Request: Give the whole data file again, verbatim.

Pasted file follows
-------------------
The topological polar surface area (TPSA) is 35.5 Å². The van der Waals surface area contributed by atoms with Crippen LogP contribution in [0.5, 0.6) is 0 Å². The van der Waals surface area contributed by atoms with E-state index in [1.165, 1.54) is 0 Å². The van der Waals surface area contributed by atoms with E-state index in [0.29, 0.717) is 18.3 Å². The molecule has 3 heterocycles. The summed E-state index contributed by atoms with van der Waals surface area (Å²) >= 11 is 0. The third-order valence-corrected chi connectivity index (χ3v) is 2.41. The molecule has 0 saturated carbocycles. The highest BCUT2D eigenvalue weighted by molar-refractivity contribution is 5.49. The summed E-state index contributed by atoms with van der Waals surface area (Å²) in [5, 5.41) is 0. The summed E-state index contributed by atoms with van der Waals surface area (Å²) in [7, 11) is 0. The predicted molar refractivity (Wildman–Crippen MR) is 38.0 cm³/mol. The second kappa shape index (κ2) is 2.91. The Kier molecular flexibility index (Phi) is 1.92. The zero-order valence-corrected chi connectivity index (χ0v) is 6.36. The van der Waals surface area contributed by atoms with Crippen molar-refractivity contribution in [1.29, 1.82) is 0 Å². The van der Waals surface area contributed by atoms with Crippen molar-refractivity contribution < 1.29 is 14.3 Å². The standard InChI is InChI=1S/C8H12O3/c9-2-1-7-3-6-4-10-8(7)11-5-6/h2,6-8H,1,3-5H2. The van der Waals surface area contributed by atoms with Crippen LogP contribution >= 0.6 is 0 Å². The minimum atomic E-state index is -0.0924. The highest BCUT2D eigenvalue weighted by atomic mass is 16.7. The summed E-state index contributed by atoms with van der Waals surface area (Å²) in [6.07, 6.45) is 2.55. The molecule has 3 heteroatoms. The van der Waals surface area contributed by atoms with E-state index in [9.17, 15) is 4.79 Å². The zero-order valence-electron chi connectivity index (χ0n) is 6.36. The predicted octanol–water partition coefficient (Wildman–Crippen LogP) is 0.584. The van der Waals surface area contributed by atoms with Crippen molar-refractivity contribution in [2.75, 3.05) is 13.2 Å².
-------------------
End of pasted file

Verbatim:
The topological polar surface area (TPSA) is 35.5 Å². The van der Waals surface area contributed by atoms with Crippen LogP contribution in [0.5, 0.6) is 0 Å². The van der Waals surface area contributed by atoms with E-state index in [1.165, 1.54) is 0 Å². The van der Waals surface area contributed by atoms with E-state index in [0.29, 0.717) is 18.3 Å². The molecule has 3 heterocycles. The summed E-state index contributed by atoms with van der Waals surface area (Å²) >= 11 is 0. The third-order valence-corrected chi connectivity index (χ3v) is 2.41. The molecule has 0 saturated carbocycles. The highest BCUT2D eigenvalue weighted by molar-refractivity contribution is 5.49. The summed E-state index contributed by atoms with van der Waals surface area (Å²) in [5, 5.41) is 0. The summed E-state index contributed by atoms with van der Waals surface area (Å²) in [7, 11) is 0. The predicted molar refractivity (Wildman–Crippen MR) is 38.0 cm³/mol. The second kappa shape index (κ2) is 2.91. The Kier molecular flexibility index (Phi) is 1.92. The zero-order valence-corrected chi connectivity index (χ0v) is 6.36. The van der Waals surface area contributed by atoms with Crippen molar-refractivity contribution in [1.29, 1.82) is 0 Å². The van der Waals surface area contributed by atoms with Crippen molar-refractivity contribution < 1.29 is 14.3 Å². The standard InChI is InChI=1S/C8H12O3/c9-2-1-7-3-6-4-10-8(7)11-5-6/h2,6-8H,1,3-5H2. The van der Waals surface area contributed by atoms with Crippen LogP contribution >= 0.6 is 0 Å². The minimum atomic E-state index is -0.0924. The highest BCUT2D eigenvalue weighted by atomic mass is 16.7. The summed E-state index contributed by atoms with van der Waals surface area (Å²) in [6.07, 6.45) is 2.55. The molecule has 3 heteroatoms. The van der Waals surface area contributed by atoms with E-state index in [9.17, 15) is 4.79 Å². The zero-order valence-electron chi connectivity index (χ0n) is 6.36. The predicted octanol–water partition coefficient (Wildman–Crippen LogP) is 0.584. The van der Waals surface area contributed by atoms with Crippen molar-refractivity contribution in [2.75, 3.05) is 13.2 Å².